Maritime Safety

Submitted by Deniss Bickovs on Sun, 11/13/2016 - 21:29

Shipping is one of the largest European and International industries and in the same time one of the most dangerous industries. It has always been recognized that the best way of improving safety at sea is by developing European and international regulations that are followed by all shipping nations.


The main task of the International Maritime Organization (IMO) since it was established was to adopt a new version of the International Convention for the Safety of Life at Sea (SOLAS), which is the most important of all treaties dealing with maritime safety.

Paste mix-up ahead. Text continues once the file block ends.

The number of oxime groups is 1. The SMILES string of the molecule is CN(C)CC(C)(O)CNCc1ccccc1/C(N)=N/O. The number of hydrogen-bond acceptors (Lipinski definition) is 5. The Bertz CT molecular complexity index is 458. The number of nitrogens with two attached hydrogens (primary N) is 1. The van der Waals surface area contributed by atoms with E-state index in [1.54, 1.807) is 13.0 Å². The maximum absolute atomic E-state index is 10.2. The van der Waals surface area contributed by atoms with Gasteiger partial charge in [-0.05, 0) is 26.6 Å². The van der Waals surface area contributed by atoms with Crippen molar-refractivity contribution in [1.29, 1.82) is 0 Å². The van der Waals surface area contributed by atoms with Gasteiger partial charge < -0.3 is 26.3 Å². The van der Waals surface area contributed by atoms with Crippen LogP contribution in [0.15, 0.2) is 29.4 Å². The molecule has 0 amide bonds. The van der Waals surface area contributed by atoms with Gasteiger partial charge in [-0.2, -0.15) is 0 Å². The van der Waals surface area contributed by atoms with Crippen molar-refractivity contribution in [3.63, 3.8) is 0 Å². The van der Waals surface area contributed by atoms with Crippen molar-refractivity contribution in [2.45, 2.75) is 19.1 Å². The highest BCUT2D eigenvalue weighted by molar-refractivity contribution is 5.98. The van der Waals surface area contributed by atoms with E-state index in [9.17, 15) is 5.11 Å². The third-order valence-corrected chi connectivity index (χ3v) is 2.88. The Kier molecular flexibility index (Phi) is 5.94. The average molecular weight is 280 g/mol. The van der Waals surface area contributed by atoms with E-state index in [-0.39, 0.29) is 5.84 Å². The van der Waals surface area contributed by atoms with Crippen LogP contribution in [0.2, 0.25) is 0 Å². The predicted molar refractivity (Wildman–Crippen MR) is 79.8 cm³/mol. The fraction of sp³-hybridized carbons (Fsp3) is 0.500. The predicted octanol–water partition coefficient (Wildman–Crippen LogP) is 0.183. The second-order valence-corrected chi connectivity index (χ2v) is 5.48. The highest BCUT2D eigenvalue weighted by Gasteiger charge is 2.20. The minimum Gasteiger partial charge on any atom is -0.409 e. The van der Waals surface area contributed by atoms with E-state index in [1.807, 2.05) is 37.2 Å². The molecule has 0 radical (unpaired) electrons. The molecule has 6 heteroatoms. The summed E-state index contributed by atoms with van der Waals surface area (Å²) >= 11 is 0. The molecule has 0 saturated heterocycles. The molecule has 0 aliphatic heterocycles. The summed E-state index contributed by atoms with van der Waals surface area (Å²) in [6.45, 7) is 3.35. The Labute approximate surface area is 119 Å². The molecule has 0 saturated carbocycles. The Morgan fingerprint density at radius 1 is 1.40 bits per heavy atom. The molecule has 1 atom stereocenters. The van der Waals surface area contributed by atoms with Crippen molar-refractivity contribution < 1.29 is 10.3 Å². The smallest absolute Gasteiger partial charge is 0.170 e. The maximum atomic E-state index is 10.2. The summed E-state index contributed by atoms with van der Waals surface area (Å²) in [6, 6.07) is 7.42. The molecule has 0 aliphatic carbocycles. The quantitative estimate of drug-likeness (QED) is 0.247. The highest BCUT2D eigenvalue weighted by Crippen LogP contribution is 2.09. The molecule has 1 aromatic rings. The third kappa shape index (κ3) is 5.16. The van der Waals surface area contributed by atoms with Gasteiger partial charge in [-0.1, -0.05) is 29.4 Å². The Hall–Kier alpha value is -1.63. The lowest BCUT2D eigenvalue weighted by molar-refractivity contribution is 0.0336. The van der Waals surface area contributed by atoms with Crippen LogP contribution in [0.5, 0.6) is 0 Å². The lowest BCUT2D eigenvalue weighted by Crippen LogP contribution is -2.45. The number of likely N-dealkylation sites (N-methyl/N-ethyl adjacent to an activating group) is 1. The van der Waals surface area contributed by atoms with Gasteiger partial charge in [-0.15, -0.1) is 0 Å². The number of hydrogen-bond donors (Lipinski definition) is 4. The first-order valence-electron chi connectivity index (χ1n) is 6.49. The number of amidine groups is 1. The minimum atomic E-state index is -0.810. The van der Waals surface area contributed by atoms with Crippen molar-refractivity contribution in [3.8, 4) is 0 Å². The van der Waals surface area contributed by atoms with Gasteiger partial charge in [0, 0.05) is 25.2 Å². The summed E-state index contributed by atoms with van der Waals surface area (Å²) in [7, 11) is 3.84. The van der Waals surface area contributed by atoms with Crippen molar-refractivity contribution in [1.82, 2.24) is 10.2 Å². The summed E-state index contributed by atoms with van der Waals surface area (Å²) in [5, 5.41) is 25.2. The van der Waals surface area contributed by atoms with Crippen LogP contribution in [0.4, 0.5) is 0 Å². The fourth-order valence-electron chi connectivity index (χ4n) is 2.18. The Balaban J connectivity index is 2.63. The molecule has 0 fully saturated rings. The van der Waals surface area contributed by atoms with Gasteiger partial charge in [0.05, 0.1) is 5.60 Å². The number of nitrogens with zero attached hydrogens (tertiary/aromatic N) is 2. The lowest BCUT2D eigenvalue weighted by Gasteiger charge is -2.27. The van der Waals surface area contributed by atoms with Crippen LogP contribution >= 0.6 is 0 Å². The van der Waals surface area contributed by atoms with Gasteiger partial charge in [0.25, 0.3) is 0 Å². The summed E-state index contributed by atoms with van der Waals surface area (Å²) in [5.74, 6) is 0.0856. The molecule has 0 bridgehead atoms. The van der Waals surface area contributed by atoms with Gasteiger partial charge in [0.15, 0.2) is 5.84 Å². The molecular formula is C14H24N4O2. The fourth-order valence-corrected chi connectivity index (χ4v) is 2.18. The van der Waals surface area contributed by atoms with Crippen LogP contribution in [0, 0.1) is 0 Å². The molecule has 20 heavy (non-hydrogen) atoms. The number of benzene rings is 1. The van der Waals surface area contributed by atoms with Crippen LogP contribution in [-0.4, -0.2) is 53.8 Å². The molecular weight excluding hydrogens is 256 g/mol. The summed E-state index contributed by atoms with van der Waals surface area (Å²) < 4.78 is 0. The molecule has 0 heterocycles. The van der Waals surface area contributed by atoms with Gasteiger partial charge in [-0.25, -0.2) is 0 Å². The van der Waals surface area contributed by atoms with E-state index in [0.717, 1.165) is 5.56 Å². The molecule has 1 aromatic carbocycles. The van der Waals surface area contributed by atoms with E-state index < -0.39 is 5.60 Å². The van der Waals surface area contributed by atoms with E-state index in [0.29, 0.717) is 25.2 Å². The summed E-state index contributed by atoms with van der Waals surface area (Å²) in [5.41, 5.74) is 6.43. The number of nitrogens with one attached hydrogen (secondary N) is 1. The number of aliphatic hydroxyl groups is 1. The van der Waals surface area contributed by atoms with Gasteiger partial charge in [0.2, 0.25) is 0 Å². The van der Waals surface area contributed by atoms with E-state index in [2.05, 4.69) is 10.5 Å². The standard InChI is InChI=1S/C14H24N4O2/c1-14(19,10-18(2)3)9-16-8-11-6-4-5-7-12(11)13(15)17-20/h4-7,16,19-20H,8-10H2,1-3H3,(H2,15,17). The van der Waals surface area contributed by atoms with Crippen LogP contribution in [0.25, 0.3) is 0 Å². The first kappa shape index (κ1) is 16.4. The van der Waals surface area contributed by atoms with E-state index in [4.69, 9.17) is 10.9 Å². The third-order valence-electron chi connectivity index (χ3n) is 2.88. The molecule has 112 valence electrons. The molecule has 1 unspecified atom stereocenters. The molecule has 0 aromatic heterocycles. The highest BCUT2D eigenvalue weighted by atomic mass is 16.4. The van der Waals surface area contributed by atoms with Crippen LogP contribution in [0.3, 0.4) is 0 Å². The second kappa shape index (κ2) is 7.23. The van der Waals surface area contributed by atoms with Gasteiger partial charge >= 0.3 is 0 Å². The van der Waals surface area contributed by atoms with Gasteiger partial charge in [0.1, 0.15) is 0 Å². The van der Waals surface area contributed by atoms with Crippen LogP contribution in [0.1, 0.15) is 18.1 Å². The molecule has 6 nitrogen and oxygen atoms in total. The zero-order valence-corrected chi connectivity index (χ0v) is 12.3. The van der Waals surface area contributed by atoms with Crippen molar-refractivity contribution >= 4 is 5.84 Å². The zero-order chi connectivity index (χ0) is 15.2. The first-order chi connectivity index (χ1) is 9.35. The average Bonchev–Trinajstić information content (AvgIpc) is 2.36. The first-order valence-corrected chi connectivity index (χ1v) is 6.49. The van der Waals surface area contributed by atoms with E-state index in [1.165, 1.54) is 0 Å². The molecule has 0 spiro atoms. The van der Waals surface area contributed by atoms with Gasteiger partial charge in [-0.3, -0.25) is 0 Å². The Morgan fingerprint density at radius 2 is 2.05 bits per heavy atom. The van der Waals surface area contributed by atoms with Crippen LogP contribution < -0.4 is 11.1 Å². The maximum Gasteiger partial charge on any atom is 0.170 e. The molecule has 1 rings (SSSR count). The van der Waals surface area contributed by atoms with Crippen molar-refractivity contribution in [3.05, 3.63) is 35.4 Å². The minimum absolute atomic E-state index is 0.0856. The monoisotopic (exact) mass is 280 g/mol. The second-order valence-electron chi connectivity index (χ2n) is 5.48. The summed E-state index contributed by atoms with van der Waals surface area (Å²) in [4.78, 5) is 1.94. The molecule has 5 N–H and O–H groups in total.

IMO has also developed and adopted international collision regulations and global standards for seafarers, as well as international conventions and codes relating to search and rescue, the facilitation of international maritime traffic, load lines, the carriage of dangerous goods and tonnage measurement.

The European Union implemented Directive 2002/59. The Directive requires to establish in the Community a vessel traffic monitoring and information system with a view to enhancing the safety and efficiency of maritime traffic, improving the response of authorities to incidents, accidents or potentially dangerous situations at sea, including search and rescue operations, and contributing to a better prevention and detection of pollution by ships. Member States shall monitor and take all necessary and appropriate measures to ensure that the masters, operators or agents of ships, as well as shippers or owners of dangerous or polluting goods carried on board such ships, comply with the requirements under this Directive.